Monday, March 20, 2017

Article on Filings in Coinbase John Doe Summons Case (3/20/17)

I recently reported on the IRS John Doe Summons for bitcoin records of Coinbase.  IRS seeks John Doe Summons to Bitcoin Firm (Federal Tax Crimes Blog 11/23/16; 11/30/16), here.  That matter is still churning as the parties spar over whether and how Coinbase should comply.  Part of the sparring undoubtedly involves negotiations between the IRS and Coinbase, but some of the sparring is on the public record in court.  Fortune has this article about a recent filing:  Jeff John Roberts, Only 802 People Told the IRS About Bitcoin - Lawsuit (Fortune 8/19/17), here.

The principal feature of the Fortune article is a new filing of an IRS affidavit in the court case.  The filing is styled:  Declaration of David Utzke in Support of Petition to Enforce Internal Revenue Summons.  The article links the affidavit on the Scribd website here.

I refer readers to the affidavit which provides some detail into the operation of the bitcoin virtual currency.

Also, the affidavit indicates a low level of tax compliance on Form 8949 for bitcoin users.

The article also indicates that this JDS initiative may be an opening gambit for negotiations that may result is Coinbase producing less than the universe of documents requested in the JDS.

The article concludes:
Finally, it's unclear if the IRS is also targeting other virtual currency operators. While Coinbase is the most popular and mainstream bitcoin platform, there are numerous others. Meanwhile, the growing value of other virtual currencies, including Ethereum, mean firms that offer such currencies could soon find themselves in the cross-hairs of the IRS too.
JAT Comments:

1.  I don't know much about bitcoin and other virtual currencies other than that they can be used for anonymity, which means that they are attractive to criminal elements.  So, I really can't comment on that.  I would suggest that users of virtual currency whose only potential criminal activity was tax evasion might want to consider doing a voluntary disclosure.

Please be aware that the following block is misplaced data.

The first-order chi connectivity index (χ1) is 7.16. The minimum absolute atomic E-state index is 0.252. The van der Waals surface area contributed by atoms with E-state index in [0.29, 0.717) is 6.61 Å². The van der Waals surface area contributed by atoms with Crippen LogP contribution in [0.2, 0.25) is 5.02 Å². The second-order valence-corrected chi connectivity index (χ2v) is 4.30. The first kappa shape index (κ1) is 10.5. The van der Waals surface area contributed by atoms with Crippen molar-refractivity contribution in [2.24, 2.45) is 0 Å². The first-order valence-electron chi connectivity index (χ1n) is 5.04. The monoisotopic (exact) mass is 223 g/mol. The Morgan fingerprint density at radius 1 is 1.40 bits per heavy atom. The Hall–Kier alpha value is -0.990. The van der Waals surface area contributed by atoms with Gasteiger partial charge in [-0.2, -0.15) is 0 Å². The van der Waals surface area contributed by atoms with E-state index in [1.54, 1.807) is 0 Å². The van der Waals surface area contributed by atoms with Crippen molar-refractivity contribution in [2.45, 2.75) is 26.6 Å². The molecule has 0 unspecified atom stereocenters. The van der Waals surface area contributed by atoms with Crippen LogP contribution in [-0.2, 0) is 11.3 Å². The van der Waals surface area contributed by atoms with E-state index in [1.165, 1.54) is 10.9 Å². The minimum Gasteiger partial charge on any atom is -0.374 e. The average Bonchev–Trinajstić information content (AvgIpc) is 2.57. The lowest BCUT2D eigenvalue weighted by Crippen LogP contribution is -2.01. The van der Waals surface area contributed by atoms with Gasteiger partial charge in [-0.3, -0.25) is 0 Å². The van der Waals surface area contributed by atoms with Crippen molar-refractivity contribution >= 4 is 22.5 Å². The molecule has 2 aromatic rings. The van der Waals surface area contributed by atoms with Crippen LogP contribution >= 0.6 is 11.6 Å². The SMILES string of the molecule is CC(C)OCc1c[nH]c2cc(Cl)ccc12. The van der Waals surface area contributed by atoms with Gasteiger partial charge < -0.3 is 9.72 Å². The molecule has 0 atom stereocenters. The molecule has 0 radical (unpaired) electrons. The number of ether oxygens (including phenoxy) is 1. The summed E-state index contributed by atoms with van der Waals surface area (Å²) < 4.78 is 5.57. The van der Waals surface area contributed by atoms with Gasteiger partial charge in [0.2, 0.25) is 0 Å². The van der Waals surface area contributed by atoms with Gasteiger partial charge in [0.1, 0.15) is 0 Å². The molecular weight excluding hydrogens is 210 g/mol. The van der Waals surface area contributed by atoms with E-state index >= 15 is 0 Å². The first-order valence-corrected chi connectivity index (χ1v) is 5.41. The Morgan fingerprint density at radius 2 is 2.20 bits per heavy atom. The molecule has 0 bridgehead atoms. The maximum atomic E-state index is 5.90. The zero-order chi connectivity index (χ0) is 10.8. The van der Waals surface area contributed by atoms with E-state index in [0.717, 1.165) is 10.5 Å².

2.   Paragraph 40 of the affidavit says:
40.  The identifies of the John Does are unknown.  Accordingly, the IRS does not know whether there is any "Justice Department referral," as that term is described in Section 7602(d)(2) of the Internal Revenue Code, is in effect with respect to any unknown John Does for the years ended December 31, 2013, 2014, and 2015.
Section 7602(d), here, provides in relevant part:
(d) No administrative summons when there is Justice Department referral
   (1) Limitation of authority
No summons may be issued under this title, and the Secretary may not begin any action under section 7604 to enforce any summons, with respect to any person if a Justice Department referral is in effect with respect to such person.
   (2) Justice Department referral in effectFor purposes of this subsection—
      (A) In generalA Justice Department referral is in effect with respect to any person if—
         (i) the Secretary has recommended to the Attorney General a grand jury investigation of, or the criminal prosecution of, such person for any offense connected with the administration or enforcement of the internal revenue laws, or
         (ii) any request is made under section 6103(h)(3)(B) for the disclosure of any return or return information (within the meaning of section 6103(b)) relating to such person.
I have not researched the issue, but one question I have is what use the IRS and DOJ could make of any fruits of the Coinbase JDS as to any taxpayers who were subject to a Justice Department referral at the time.  The JDS is an administrative summons within the scope of this provision.

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